Use the diagram to investigate the classical Pythagorean means.
How many winning lines can you make in a three-dimensional version of noughts and crosses?
Imagine a stack of numbered cards with one on top. Discard the top, put the next card to the bottom and repeat continuously. Can you predict the last card?
Can you discover whether this is a fair game?
Can you use the diagram to prove the AM-GM inequality?
Can you make a tetrahedron whose faces all have the same perimeter?
Some students have been working out the number of strands needed for different sizes of cable. Can you make sense of their solutions?
Some puzzles requiring no knowledge of knot theory, just a careful inspection of the patterns. A glimpse of the classification of knots and a little about prime knots, crossing numbers and. . . .
Build gnomons that are related to the Fibonacci sequence and try to explain why this is possible.
Given the nets of 4 cubes with the faces coloured in 4 colours, build a tower so that on each vertical wall no colour is repeated, that is all 4 colours appear.
Show that all pentagonal numbers are one third of a triangular number.
Can you find a rule which relates triangular numbers to square numbers?
A game for 2 people. Take turns joining two dots, until your opponent is unable to move.
In this problem we are faced with an apparently easy area problem, but it has gone horribly wrong! What happened?
Find the point whose sum of distances from the vertices (corners) of a given triangle is a minimum.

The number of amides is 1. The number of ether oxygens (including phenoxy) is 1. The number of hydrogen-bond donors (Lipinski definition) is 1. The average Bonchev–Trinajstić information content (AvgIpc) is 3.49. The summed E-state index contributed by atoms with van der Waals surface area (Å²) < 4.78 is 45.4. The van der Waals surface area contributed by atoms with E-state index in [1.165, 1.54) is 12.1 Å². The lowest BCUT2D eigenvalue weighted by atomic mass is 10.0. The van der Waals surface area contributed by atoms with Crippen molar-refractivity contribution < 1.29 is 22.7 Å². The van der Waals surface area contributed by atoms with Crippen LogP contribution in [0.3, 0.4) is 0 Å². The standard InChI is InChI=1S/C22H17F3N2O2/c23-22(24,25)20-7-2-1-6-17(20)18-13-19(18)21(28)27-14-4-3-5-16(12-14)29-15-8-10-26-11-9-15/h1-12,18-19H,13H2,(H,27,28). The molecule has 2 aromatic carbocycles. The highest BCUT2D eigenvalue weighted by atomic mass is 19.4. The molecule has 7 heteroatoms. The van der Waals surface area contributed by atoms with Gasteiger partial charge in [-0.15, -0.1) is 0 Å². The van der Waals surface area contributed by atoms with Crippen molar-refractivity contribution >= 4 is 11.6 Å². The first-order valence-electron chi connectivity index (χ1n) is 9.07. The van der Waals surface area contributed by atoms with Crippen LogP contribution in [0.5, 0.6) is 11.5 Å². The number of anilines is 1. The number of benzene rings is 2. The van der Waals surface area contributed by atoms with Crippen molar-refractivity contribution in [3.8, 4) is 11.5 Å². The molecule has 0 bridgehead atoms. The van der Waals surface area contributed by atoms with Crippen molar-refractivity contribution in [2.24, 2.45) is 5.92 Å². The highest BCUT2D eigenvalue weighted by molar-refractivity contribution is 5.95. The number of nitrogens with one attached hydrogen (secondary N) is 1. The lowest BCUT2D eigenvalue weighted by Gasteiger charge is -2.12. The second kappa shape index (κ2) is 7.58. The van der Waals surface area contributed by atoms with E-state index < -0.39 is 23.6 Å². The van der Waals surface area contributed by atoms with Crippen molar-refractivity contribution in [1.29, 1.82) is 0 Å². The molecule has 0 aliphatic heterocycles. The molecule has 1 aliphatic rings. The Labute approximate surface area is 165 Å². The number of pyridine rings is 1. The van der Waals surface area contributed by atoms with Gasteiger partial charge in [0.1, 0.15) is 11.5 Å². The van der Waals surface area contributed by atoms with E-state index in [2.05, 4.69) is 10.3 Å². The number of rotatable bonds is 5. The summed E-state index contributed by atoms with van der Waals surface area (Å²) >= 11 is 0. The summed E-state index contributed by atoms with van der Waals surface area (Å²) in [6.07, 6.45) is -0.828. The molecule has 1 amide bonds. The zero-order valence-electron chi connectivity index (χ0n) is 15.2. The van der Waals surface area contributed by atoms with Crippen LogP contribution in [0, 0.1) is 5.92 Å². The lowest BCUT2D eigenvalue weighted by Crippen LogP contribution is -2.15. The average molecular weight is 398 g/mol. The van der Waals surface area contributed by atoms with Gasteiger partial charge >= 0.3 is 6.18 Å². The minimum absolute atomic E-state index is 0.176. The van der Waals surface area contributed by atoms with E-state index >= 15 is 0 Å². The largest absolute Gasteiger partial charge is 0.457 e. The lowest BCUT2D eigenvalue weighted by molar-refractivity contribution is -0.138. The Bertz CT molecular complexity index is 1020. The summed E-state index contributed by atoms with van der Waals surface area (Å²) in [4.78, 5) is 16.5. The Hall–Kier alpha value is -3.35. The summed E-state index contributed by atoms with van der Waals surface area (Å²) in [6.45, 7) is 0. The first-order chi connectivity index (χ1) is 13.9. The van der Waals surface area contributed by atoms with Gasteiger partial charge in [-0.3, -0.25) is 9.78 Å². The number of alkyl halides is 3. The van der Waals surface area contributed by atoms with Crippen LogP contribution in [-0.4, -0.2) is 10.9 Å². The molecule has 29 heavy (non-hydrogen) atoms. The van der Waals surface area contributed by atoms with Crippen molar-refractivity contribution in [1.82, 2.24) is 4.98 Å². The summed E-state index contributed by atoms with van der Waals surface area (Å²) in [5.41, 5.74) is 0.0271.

Can you find a rule which connects consecutive triangular numbers?
A box of size a cm by b cm by c cm is to be wrapped with a square piece of wrapping paper. Without cutting the paper what is the smallest square this can be?
This is a simple version of an ancient game played all over the world. It is also called Mancala. What tactics will increase your chances of winning?
The reader is invited to investigate changes (or permutations) in the ringing of church bells, illustrated by braid diagrams showing the order in which the bells are rung.
Can you recreate these designs? What are the basic units? What movement is required between each unit? Some elegant use of procedures will help - variables not essential.
Imagine a rectangular tray lying flat on a table. Suppose that a plate lies on the tray and rolls around, in contact with the sides as it rolls. What can we say about the motion?
Some treasure has been hidden in a three-dimensional grid! Can you work out a strategy to find it as efficiently as possible?
A square of area 3 square units cannot be drawn on a 2D grid so that each of its vertices have integer coordinates, but can it be drawn on a 3D grid? Investigate squares that can be drawn.
This is an interactive net of a Rubik's cube. Twists of the 3D cube become mixes of the squares on the 2D net. Have a play and see how many scrambles you can undo!
Problem solving is at the heart of the NRICH site. All the problems give learners opportunities to learn, develop or use mathematical concepts and skills. Read here for more information.
How much of the field can the animals graze?
The aim of the game is to slide the green square from the top right hand corner to the bottom left hand corner in the least number of moves.